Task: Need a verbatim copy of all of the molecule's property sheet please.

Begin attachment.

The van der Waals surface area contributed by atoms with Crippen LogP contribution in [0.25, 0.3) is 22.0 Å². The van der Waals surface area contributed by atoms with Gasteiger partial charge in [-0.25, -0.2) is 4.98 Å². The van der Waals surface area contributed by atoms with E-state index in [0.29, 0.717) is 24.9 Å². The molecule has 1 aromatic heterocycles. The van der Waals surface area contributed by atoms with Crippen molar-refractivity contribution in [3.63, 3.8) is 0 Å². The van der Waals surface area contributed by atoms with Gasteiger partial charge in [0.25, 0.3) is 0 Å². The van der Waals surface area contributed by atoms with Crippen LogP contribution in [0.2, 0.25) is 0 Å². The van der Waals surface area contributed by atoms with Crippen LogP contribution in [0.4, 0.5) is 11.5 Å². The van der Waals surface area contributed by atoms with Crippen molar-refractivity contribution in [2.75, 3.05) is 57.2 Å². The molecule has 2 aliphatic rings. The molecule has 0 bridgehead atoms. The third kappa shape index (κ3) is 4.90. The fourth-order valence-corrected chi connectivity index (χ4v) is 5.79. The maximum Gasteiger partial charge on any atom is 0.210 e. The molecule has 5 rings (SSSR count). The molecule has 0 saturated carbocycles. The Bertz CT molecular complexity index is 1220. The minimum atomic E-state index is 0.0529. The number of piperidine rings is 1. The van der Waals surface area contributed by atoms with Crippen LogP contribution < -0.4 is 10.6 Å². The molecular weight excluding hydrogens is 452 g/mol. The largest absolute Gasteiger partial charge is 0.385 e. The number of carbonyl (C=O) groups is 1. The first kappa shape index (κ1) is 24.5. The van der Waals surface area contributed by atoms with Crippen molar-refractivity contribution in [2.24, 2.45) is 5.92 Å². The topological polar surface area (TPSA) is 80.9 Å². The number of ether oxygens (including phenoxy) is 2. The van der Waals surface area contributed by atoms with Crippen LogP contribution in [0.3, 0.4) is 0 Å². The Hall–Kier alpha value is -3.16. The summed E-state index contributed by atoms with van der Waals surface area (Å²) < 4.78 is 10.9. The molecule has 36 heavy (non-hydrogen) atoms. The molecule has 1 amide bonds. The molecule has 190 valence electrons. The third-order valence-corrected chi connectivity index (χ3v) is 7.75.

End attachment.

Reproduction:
The van der Waals surface area contributed by atoms with Crippen LogP contribution in [0.25, 0.3) is 22.0 Å². The van der Waals surface area contributed by atoms with Gasteiger partial charge in [-0.25, -0.2) is 4.98 Å². The van der Waals surface area contributed by atoms with E-state index in [0.29, 0.717) is 24.9 Å². The molecule has 1 aromatic heterocycles. The van der Waals surface area contributed by atoms with Crippen molar-refractivity contribution in [3.63, 3.8) is 0 Å². The van der Waals surface area contributed by atoms with Gasteiger partial charge in [0.25, 0.3) is 0 Å². The van der Waals surface area contributed by atoms with Crippen LogP contribution in [0.2, 0.25) is 0 Å². The van der Waals surface area contributed by atoms with Crippen LogP contribution in [0.4, 0.5) is 11.5 Å². The van der Waals surface area contributed by atoms with Crippen molar-refractivity contribution in [2.75, 3.05) is 57.2 Å². The molecule has 2 aliphatic rings. The molecule has 0 bridgehead atoms. The third kappa shape index (κ3) is 4.90. The fourth-order valence-corrected chi connectivity index (χ4v) is 5.79. The maximum Gasteiger partial charge on any atom is 0.210 e. The molecule has 5 rings (SSSR count). The molecule has 0 saturated carbocycles. The Bertz CT molecular complexity index is 1220. The minimum atomic E-state index is 0.0529. The number of piperidine rings is 1. The van der Waals surface area contributed by atoms with Crippen LogP contribution < -0.4 is 10.6 Å². The molecular weight excluding hydrogens is 452 g/mol. The largest absolute Gasteiger partial charge is 0.385 e. The number of carbonyl (C=O) groups is 1. The first kappa shape index (κ1) is 24.5. The van der Waals surface area contributed by atoms with Crippen molar-refractivity contribution in [2.24, 2.45) is 5.92 Å². The topological polar surface area (TPSA) is 80.9 Å². The number of ether oxygens (including phenoxy) is 2. The van der Waals surface area contributed by atoms with Crippen LogP contribution in [0.3, 0.4) is 0 Å². The Hall–Kier alpha value is -3.16. The summed E-state index contributed by atoms with van der Waals surface area (Å²) < 4.78 is 10.9. The molecule has 36 heavy (non-hydrogen) atoms. The molecule has 1 amide bonds. The molecule has 190 valence electrons. The third-order valence-corrected chi connectivity index (χ3v) is 7.75.